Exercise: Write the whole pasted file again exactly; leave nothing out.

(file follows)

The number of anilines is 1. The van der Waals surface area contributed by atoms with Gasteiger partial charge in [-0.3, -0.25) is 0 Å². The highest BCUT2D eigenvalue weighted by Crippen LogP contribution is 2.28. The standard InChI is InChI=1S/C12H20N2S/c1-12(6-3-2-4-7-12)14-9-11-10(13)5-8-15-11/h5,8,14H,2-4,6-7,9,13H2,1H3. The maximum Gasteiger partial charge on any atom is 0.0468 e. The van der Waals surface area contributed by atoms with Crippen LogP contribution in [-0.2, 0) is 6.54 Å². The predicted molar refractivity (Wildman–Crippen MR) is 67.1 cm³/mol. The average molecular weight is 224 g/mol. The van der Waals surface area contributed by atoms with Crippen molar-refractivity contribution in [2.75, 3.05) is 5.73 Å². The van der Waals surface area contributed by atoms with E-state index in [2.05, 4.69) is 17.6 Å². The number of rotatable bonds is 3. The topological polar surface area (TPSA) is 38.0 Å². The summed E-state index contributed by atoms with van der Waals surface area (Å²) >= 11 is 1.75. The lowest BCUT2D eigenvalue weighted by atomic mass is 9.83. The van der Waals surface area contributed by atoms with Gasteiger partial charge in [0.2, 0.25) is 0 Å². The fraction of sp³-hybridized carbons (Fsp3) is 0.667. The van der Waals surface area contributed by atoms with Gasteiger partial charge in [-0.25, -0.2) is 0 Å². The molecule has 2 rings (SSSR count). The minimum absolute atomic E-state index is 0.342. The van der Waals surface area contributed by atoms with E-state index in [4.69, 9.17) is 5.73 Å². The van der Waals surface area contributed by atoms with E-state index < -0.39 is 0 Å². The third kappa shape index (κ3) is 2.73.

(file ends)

The number of anilines is 1. The van der Waals surface area contributed by atoms with Gasteiger partial charge in [-0.3, -0.25) is 0 Å². The highest BCUT2D eigenvalue weighted by Crippen LogP contribution is 2.28. The standard InChI is InChI=1S/C12H20N2S/c1-12(6-3-2-4-7-12)14-9-11-10(13)5-8-15-11/h5,8,14H,2-4,6-7,9,13H2,1H3. The maximum Gasteiger partial charge on any atom is 0.0468 e. The van der Waals surface area contributed by atoms with Crippen LogP contribution in [-0.2, 0) is 6.54 Å². The predicted molar refractivity (Wildman–Crippen MR) is 67.1 cm³/mol. The average molecular weight is 224 g/mol. The van der Waals surface area contributed by atoms with Crippen molar-refractivity contribution in [2.75, 3.05) is 5.73 Å². The van der Waals surface area contributed by atoms with E-state index in [2.05, 4.69) is 17.6 Å². The number of rotatable bonds is 3. The topological polar surface area (TPSA) is 38.0 Å². The summed E-state index contributed by atoms with van der Waals surface area (Å²) >= 11 is 1.75. The lowest BCUT2D eigenvalue weighted by atomic mass is 9.83. The van der Waals surface area contributed by atoms with Gasteiger partial charge in [0.2, 0.25) is 0 Å². The fraction of sp³-hybridized carbons (Fsp3) is 0.667. The van der Waals surface area contributed by atoms with Gasteiger partial charge in [-0.25, -0.2) is 0 Å². The molecule has 2 rings (SSSR count). The minimum absolute atomic E-state index is 0.342. The van der Waals surface area contributed by atoms with E-state index in [4.69, 9.17) is 5.73 Å². The van der Waals surface area contributed by atoms with E-state index < -0.39 is 0 Å². The third kappa shape index (κ3) is 2.73.